10. 10. Firewalls – Stateful Packet Filters <ul><li>examine each IP packet in context </li></ul><ul><ul><li>keeps tracks of client-server sessions </li></ul></ul><ul><ul><li>checks each packet validly belongs to one </li></ul></ul><ul><li>better able to detect bogus packets out of context </li></ul>
    11. 11. Firewalls - Application Level Gateway (or Proxy)
    12. 12. Firewalls - Application Level Gateway (or Proxy) <ul><li>use an application specific gateway / proxy </li></ul><ul><li>has full access to protocol </li></ul><ul><ul><li>user requests service from proxy </li></ul></ul><ul><ul><li>proxy validates request as legal </li></ul></ul><ul><ul><li>then actions request and returns result to user </li></ul></ul><ul><li>need separate proxies for each service </li></ul><ul><ul><li>some services naturally support proxying </li></ul></ul><ul><ul><li>others are more problematic </li></ul></ul><ul><ul><li>custom services generally not supported </li></ul></ul>
    13. 13. Firewalls - Circuit Level Gateway
    14. 14. Firewalls - Circuit Level Gateway <ul><li>relays two TCP connections </li></ul><ul><li>imposes security by limiting which such connections are allowed </li></ul><ul><li>once created usually relays traffic without examining contents </li></ul><ul><li>typically used when trust internal users by allowing general outbound connections </li></ul><ul><li>SOCKS commonly used for this </li></ul>
    15. 15. Bastion Host <ul><li>highly secure host system </li></ul><ul><li>potentially exposed to &quot;hostile&quot; elements </li></ul><ul><li>hence is secured to withstand this </li></ul><ul><li>may support 2 or more net connections </li></ul><ul><li>may be trusted to enforce trusted separation between network connections </li></ul><ul><li>runs circuit / application level gateways </li></ul><ul><li>or provides externally accessible services </li></ul>
    16. 16. Firewall Configurations
    17. 17. Firewall Configurations
    18. 18. Firewall Configurations
    19. 19. Access Control <ul><li>given system has identified a user </li></ul><ul><li>determine what resources they can access </li></ul><ul><li>general model is that of access matrix with </li></ul><ul><ul><li>subject - active entity (user, process) </li></ul></ul><ul><ul><li>object - passive entity (file or resource) </li></ul></ul><ul><ul><li>access right – way object can be accessed </li></ul></ul><ul><li>can decompose by </li></ul><ul><ul><li>columns as access control lists </li></ul></ul><ul><ul><li>rows as capability tickets </li></ul></ul>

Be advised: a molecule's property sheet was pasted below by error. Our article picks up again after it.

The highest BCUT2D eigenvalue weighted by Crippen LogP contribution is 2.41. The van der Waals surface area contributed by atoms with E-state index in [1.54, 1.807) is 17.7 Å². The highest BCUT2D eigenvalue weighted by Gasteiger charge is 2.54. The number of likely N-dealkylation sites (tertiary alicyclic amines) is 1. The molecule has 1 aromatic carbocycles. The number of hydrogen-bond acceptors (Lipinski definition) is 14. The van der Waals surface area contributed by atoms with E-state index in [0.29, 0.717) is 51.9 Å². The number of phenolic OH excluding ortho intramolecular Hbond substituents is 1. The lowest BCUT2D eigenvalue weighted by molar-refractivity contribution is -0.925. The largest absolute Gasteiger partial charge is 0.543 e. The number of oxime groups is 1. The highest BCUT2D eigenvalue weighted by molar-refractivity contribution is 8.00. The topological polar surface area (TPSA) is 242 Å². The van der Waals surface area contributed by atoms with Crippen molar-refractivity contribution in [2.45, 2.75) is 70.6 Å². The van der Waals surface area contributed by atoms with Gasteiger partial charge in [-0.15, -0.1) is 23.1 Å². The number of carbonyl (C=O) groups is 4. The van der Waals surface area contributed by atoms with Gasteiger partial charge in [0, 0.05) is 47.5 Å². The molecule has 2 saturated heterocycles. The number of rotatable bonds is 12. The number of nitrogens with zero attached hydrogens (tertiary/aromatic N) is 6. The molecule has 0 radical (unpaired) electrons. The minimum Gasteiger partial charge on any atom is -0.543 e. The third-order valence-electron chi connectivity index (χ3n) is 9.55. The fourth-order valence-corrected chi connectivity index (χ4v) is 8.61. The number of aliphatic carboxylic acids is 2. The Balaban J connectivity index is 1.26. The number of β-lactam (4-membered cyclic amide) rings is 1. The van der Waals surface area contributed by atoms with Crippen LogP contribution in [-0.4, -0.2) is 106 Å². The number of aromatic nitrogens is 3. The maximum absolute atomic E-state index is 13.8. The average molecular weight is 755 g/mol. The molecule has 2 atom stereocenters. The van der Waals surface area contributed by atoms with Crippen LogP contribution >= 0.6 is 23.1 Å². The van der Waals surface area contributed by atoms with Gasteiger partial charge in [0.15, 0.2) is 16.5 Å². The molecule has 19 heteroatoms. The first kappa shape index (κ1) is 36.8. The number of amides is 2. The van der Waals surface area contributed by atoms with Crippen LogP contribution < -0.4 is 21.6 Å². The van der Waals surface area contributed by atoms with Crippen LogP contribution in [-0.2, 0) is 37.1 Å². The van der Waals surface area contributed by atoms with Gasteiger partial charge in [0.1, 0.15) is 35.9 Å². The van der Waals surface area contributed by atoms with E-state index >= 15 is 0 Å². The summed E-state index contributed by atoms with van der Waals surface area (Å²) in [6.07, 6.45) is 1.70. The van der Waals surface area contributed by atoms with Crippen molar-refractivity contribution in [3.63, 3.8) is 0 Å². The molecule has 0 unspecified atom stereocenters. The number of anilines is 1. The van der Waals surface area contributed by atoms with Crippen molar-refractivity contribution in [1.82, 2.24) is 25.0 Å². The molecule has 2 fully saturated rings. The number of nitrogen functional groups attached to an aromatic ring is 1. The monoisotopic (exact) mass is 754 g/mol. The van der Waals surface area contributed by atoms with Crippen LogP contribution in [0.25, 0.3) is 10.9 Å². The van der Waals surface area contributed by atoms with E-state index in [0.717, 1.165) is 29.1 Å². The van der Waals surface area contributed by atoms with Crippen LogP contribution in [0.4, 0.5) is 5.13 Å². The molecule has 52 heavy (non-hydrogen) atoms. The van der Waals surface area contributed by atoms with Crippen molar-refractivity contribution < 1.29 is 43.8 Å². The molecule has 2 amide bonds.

20. 20. Access Control Matrix
    21. 21. Trusted Computer Systems <ul><li>information security is increasingly important </li></ul><ul><li>have varying degrees of sensitivity of information </li></ul><ul><ul><li>cf military info classifications: confidential, secret etc </li></ul></ul><ul><li>subjects (people or programs) have varying rights of access to objects (information) </li></ul><ul><li>want to consider ways of increasing confidence in systems to enforce these rights </li></ul><ul><li>known as multilevel security </li></ul><ul><ul><li>subjects have maximum & current security level </li></ul></ul><ul><ul><li>objects have a fixed security level classification </li></ul></ul>
    22. 22. Bell LaPadula (BLP) Model <ul><li>one of the most famous security models </li></ul><ul><li>implemented as mandatory policies on system </li></ul><ul><li>has two key policies: </li></ul><ul><li>no read up (simple security property) </li></ul><ul><ul><li>a subject can only read/write an object if the current security level of the subject dominates (>=) the classification of the object </li></ul></ul><ul><li>no write down (*-property) </li></ul><ul><ul><li>a subject can only append/write to an object if the current security level of the subject is dominated by (<=) the classification of the object </li></ul></ul>
    23. 23. Reference Monitor
    24. 24. Evaluated Computer Systems <ul><li>governments can evaluate IT systems </li></ul><ul><li>against a range of standards: </li></ul><ul><ul><li>TCSEC, IPSEC and now Common Criteria </li></ul></ul><ul><li>define a number of “levels” of evaluation with increasingly stringent checking </li></ul><ul><li>have published lists of evaluated products </li></ul><ul><ul><li>though aimed at government/defense use </li></ul></ul><ul><ul><li>can be useful in industry also </li></ul></ul>
    25. 25. Summary <ul><li>have considered: </li></ul><ul><ul><li>firewalls </li></ul></ul><ul><ul><li>types of firewalls </li></ul></ul><ul><ul><li>configurations </li></ul></ul><ul><ul><li>access control </li></ul></ul><ul><ul><li>trusted systems </li></ul></ul>